Mad Money

Impossible Foods CEO says the meat industry will be obsolete in 15 years — 'That's our mission'

Key Points
  • "From a nutritional standpoint our products match the protein quality and content of the animal products that they replace" and "ours is a clear winner from a health and nutrition standpoint," Impossible Foods CEO Patrick Brown told CNBC.
  • "This is why I think people are increasingly aware plant-based products are going to completely replace the animal-based products in the food world within the next 15 years," he said in a "Mad Money" interview.
  • "That's our mission. That transformation is inevitable," he said.
VIDEO2:2102:21
Impossible Foods founder and CEO on landing Starbucks deal: 'It's huge for us'

Impossible Foods founder and CEO Patrick Brown told CNBC on Tuesday that the meat industry is in the midst of a reckoning.

As more consumers seek out healthier food options, Brown is convinced that the animal-based market will be obsolete within the next two decades.

"From a nutritional standpoint our products match the protein quality and content of the animal products that they replace" and "ours is a clear winner from a health and nutrition standpoint," he said in a "Mad Money" interview.

"This is why I think people are increasingly aware plant-based products are going to completely replace the animal-based products in the food world within the next 15 years. That's our mission. That transformation is inevitable," the told host Jim Cramer.

Impossible Foods earlier that day announced that it inked a partnership with Starbucks to carry the Impossible Breakfast Sandwich at most of the international coffee chain's U.S. locations as the craze for plant-based diets continues to grow. The deal is a key victory for the privately owned alternative meat company and Brown.

VIDEO3:2003:20
Impossible Foods CEO on how meat shortages are driving demand for plant-based products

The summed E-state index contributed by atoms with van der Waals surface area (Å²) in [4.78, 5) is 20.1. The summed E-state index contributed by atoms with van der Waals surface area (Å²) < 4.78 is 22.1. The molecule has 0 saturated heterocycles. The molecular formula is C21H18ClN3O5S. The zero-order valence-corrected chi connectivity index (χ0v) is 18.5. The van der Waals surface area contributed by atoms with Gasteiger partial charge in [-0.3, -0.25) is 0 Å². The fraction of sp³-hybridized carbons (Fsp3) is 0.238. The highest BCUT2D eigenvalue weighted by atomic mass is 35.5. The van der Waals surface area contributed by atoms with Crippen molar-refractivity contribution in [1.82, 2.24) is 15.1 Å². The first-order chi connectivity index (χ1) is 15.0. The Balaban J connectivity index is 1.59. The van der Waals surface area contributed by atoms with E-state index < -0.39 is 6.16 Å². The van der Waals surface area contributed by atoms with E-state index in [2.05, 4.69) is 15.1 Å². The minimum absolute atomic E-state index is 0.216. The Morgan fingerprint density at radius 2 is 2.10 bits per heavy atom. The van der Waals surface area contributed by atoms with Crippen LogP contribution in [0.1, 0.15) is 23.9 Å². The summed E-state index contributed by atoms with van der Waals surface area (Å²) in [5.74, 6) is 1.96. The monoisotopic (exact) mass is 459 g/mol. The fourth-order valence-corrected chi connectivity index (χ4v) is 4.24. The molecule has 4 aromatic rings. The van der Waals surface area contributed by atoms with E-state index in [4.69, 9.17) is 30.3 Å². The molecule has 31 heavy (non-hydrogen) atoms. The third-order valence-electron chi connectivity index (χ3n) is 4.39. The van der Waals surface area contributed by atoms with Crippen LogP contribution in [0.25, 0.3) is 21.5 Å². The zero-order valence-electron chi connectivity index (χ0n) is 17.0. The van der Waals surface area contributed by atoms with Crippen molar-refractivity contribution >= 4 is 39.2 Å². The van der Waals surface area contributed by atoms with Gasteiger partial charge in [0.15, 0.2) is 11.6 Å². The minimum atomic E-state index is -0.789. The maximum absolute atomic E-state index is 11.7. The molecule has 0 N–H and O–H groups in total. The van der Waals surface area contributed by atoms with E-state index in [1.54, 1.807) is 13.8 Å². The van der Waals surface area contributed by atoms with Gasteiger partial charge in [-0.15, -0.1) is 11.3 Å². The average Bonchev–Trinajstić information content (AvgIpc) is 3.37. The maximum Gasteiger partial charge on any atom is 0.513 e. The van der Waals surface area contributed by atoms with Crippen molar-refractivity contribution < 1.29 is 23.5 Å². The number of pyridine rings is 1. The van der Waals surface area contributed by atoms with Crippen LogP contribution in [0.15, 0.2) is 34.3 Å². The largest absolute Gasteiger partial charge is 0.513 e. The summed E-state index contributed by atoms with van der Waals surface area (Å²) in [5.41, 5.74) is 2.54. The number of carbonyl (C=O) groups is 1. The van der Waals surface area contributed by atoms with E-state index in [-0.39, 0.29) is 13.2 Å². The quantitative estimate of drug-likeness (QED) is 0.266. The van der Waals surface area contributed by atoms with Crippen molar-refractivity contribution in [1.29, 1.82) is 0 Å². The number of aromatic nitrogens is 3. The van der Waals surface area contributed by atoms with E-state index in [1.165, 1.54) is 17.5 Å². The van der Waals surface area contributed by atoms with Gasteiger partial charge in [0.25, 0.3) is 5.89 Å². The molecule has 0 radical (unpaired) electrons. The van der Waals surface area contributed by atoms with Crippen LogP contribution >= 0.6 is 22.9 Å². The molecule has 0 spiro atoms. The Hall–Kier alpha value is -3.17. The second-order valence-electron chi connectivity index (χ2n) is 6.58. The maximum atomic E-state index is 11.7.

"Starbucks was one of our — if not the top — targeted outlet, just because of the power of their brand and their ubiquity," he said. "It's just a great opportunity for exposure and trial."

The Impossible Breakfast Sandwich — a plant-based sausage topped with a cage-free fried egg and aged cheddar cheese on artisanal ciabatta bread — is an attempt by Starbucks to offer more sustainable food options and Impossible Foods to reach a younger audience. Brown said he found that about one-third of the U.S. population ages 18-29 visit a Starbucks restaurant at least once a month and the deal will help the company tap into the young adult demographic.

Starbucks had more than 15,200 domestic stores as of the end of March, according to Factset.

"It's huge for us. It's by far — in terms of the number of outlets — by far the biggest launch we've had and, of course, the opportunity to partner with an iconic global brand like Starbucks is probably equally important in just raising awareness and interest and trial in consumers," he said.

Impossible Foods ranks No. 49 on CNBC's 2020 Disruptor 50 list. The food producer makes meat, dairy and fish products with patented plant-based ingredients, which it has marketed primarily in the food-service industry. Beyond Meat, Impossible's most recognizable competitor, has placed its focus on the consumer and grocery sector.

More from Disruptor 50:
Meet the 2020 CNBC Disruptor 50 companies
Ginkgo Bioworks CEO on scaling up Covid-19 testing: 'If we try, we can win'
How GoodRx built a $2.8 billion business by helping consumers find drug discounts

Impossible Foods' products can also be found in Burger King, Qdoba, White Castle, Red Robin and other restaurants. The company announced last month that Kroger debuted the Impossible Burger, its chief product, in more than 1,700 locations as demand for meat substitutes rises.

VIDEO9:1009:10
Impossible Foods CEO on Starbucks partnership, using GMOs and improving meat taste

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